Now if you read Ezekiel 27 you will find that it is all about one of these great ships. The soldiers (verses.10 and 11) may have been on land at Tyre. But they may have been on the ship to fight off any 'pirates' or sea-robbers. Verses 12-25 tell us what the ships carried.
It is likely that the ship in which Jonah sailed was not quite such a big one.
Joppa is a rather small port on the Mediterranean coast of Palestine. It is the sea port that is closest to Jerusalem. It was not a Jewish town (Joshua 19:46) The Phoenicians sent wood for the Temple in Jerusalem by sea from Tyre and Sidon to Joppa (2 Ch 2:16 and Ezra 3:7). Ships would sail along the coast and stop at Joppa. It was not a great sea port like Tyre and Sidon. Enemy armies destroyed Ebla , a city in Syria before 2000 BC. But the people of Ebla traded with Joppa and wrote the name down on clay tablets. So Joppa has now been there for four thousand years or more.
We do not know where Tarshish was. It is usually said that it was the Kingdom of Tartessus in south west Spain, but this idea is not a very old one. [0.4] It is much more likely to be Carthage, near the modern city of Tunis. The Phoenicians built the new city of Carthage about 805BC. [0.5]
A 'ship of Tarshish' in the Bible often means a big ship; it is for trade and for long journeys. (See also 1 Kings 9:26-28 and 22:48.) Perhaps 'Tarshish' is only a word which was used for a place far away.
There is only one God, but He has many names. The Bible uses these names with great care. Now in an English Bible, you will find that the Book of Jonah uses three names or titles for God.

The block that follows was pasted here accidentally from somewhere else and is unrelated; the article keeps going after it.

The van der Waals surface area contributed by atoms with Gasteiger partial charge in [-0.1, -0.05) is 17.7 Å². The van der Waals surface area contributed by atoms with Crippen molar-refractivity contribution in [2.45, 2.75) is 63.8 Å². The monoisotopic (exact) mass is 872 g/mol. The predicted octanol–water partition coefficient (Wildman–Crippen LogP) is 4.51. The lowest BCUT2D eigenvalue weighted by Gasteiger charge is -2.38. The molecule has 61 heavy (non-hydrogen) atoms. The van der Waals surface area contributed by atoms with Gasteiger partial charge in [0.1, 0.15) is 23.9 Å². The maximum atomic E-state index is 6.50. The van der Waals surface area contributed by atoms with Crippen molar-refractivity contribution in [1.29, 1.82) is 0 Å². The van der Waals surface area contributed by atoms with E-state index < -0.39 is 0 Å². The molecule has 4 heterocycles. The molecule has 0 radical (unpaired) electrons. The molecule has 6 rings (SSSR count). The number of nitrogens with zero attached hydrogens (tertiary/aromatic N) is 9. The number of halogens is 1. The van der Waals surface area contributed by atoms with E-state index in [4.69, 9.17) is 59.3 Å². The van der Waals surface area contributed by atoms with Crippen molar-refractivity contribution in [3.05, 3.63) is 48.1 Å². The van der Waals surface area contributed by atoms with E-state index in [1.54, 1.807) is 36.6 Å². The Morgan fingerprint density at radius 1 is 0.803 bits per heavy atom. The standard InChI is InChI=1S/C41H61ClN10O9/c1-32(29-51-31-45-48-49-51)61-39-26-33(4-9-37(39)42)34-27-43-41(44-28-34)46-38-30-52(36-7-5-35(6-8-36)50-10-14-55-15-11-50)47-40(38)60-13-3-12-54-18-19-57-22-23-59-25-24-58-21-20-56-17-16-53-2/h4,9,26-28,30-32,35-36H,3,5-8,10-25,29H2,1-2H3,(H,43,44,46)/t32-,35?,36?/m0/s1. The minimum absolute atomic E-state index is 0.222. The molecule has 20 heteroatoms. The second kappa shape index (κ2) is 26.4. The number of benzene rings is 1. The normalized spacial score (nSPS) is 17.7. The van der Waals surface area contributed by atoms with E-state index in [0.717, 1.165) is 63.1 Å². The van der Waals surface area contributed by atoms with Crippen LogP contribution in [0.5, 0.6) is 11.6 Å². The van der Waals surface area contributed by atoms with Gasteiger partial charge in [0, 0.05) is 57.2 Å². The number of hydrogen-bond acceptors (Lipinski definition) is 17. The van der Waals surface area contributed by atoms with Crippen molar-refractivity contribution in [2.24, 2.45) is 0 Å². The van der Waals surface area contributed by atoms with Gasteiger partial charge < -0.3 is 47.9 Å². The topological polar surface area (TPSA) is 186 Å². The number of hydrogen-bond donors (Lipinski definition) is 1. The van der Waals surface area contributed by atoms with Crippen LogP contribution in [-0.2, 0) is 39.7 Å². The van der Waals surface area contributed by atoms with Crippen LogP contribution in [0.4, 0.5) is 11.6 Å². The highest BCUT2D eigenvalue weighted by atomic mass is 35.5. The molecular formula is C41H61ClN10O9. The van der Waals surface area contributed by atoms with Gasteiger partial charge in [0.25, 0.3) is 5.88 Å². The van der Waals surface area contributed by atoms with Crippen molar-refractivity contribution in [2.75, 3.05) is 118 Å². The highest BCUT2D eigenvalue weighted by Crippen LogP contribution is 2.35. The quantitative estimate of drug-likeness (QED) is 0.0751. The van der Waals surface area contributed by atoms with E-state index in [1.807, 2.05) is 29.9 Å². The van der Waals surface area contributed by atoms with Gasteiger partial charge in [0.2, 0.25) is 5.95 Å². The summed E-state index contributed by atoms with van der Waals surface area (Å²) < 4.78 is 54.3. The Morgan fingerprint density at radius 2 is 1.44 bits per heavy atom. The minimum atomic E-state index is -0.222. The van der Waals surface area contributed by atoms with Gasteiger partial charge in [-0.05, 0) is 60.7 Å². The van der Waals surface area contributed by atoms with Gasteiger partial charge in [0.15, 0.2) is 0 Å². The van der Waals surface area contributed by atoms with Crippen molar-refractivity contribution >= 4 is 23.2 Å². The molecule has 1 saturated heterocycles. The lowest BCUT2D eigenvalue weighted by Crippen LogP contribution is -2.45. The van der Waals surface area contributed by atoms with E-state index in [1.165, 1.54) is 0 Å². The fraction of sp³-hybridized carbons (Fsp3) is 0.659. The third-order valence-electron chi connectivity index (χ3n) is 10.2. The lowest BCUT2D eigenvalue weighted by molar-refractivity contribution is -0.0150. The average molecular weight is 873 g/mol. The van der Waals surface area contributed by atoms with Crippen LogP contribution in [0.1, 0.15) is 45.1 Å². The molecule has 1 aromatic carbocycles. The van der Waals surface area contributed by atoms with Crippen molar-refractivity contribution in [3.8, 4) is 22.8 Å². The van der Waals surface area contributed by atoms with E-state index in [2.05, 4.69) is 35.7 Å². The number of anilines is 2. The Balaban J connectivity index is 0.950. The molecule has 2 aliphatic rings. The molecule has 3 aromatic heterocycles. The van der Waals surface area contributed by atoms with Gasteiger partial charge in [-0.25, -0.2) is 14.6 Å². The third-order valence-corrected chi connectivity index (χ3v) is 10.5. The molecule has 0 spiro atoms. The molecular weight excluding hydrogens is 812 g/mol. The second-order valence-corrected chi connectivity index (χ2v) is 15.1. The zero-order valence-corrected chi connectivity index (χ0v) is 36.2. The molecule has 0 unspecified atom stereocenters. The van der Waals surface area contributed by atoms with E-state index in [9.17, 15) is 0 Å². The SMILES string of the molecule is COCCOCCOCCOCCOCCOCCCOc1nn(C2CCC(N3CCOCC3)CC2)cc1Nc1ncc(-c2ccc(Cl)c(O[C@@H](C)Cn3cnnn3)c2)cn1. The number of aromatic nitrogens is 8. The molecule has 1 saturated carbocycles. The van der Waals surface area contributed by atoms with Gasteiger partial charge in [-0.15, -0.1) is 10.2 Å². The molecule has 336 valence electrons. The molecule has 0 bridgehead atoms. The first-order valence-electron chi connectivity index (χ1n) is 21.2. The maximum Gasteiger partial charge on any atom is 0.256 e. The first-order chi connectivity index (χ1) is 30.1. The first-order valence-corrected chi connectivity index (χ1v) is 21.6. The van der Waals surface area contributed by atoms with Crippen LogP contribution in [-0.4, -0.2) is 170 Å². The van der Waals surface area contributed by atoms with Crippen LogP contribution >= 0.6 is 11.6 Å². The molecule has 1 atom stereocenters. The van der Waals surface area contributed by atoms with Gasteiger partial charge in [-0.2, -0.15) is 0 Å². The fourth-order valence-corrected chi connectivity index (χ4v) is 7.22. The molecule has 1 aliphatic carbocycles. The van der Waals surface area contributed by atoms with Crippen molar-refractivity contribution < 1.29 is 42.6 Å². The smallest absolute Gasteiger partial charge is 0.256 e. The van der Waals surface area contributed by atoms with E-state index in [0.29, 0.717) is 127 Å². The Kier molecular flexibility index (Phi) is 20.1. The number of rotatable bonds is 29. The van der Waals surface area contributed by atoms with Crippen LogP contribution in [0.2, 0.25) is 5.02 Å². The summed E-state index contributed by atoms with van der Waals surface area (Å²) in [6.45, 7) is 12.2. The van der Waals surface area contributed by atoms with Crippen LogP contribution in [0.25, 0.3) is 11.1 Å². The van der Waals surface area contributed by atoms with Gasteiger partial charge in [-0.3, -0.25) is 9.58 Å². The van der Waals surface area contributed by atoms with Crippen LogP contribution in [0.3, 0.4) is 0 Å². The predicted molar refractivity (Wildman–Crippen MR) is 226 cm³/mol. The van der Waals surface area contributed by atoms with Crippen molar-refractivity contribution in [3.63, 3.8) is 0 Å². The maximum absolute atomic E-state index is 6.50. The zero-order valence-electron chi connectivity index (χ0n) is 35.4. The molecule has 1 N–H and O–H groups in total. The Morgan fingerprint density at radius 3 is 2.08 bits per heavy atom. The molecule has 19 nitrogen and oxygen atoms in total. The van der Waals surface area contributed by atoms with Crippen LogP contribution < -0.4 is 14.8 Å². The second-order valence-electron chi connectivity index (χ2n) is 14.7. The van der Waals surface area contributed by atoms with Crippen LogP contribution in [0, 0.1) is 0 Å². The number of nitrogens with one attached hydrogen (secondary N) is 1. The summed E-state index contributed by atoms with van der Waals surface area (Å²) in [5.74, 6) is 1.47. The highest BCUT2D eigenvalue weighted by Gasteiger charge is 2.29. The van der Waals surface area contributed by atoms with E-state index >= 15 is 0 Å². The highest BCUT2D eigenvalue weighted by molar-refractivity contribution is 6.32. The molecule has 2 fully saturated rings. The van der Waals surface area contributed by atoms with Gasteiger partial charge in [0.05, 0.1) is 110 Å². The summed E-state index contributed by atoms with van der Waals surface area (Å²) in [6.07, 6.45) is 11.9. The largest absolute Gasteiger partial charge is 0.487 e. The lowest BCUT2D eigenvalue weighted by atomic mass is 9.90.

a) In 3:5-10 our English Bible has 'God'. This is used again in 4:7-9. We use 'God' for the Hebrew name 'Elohim'. That name means that He is the great God who made all things. He is the God of all men, everywhere.
b) In most other places in Jonah our Bible has 'the LORD' for the name of God. We use this for the Hebrew 'Jehovah' or Jahweh'. This name means that God is always the same. He does not change. He is the God of His people.
c) Just once in Jonah, these two names come together. This is in 4:6. We ought to ask why this is.
We have seen that the power of the King of Israel, Jeroboam II spread north through Syria. Now in those days, most kings made their people worship their 'gods'. They had to set up idols and build altars to the 'gods' of their king. I do not think that this was what happened with the people in Syria. Perhaps Jonah's story was written down to help people to read Hebrew, the Jewish language. Then it would also teach them a lot about Jewish religion and Israel's God.